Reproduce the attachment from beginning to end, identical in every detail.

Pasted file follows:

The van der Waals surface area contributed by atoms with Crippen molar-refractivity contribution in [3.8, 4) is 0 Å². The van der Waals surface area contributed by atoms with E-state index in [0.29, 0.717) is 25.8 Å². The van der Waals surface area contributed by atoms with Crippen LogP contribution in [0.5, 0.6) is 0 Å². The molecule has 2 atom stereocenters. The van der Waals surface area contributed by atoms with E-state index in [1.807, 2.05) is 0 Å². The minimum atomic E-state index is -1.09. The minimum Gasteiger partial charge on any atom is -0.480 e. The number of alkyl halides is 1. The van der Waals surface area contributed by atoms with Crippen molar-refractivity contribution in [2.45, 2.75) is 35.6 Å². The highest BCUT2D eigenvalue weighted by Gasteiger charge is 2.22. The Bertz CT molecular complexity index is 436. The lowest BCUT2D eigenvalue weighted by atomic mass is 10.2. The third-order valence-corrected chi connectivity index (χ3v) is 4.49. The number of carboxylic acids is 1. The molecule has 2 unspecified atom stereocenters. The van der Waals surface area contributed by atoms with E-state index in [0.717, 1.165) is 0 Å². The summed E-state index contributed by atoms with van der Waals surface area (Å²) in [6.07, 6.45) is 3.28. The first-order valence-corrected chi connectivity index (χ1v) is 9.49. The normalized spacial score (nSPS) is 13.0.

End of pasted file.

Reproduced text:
The van der Waals surface area contributed by atoms with Crippen molar-refractivity contribution in [3.8, 4) is 0 Å². The van der Waals surface area contributed by atoms with E-state index in [0.29, 0.717) is 25.8 Å². The van der Waals surface area contributed by atoms with Crippen LogP contribution in [0.5, 0.6) is 0 Å². The molecule has 2 atom stereocenters. The van der Waals surface area contributed by atoms with E-state index in [1.807, 2.05) is 0 Å². The minimum atomic E-state index is -1.09. The minimum Gasteiger partial charge on any atom is -0.480 e. The number of alkyl halides is 1. The van der Waals surface area contributed by atoms with Crippen molar-refractivity contribution in [2.45, 2.75) is 35.6 Å². The highest BCUT2D eigenvalue weighted by Gasteiger charge is 2.22. The Bertz CT molecular complexity index is 436. The lowest BCUT2D eigenvalue weighted by atomic mass is 10.2. The third-order valence-corrected chi connectivity index (χ3v) is 4.49. The number of carboxylic acids is 1. The molecule has 2 unspecified atom stereocenters. The van der Waals surface area contributed by atoms with E-state index in [0.717, 1.165) is 0 Å². The summed E-state index contributed by atoms with van der Waals surface area (Å²) in [6.07, 6.45) is 3.28. The first-order valence-corrected chi connectivity index (χ1v) is 9.49. The normalized spacial score (nSPS) is 13.0.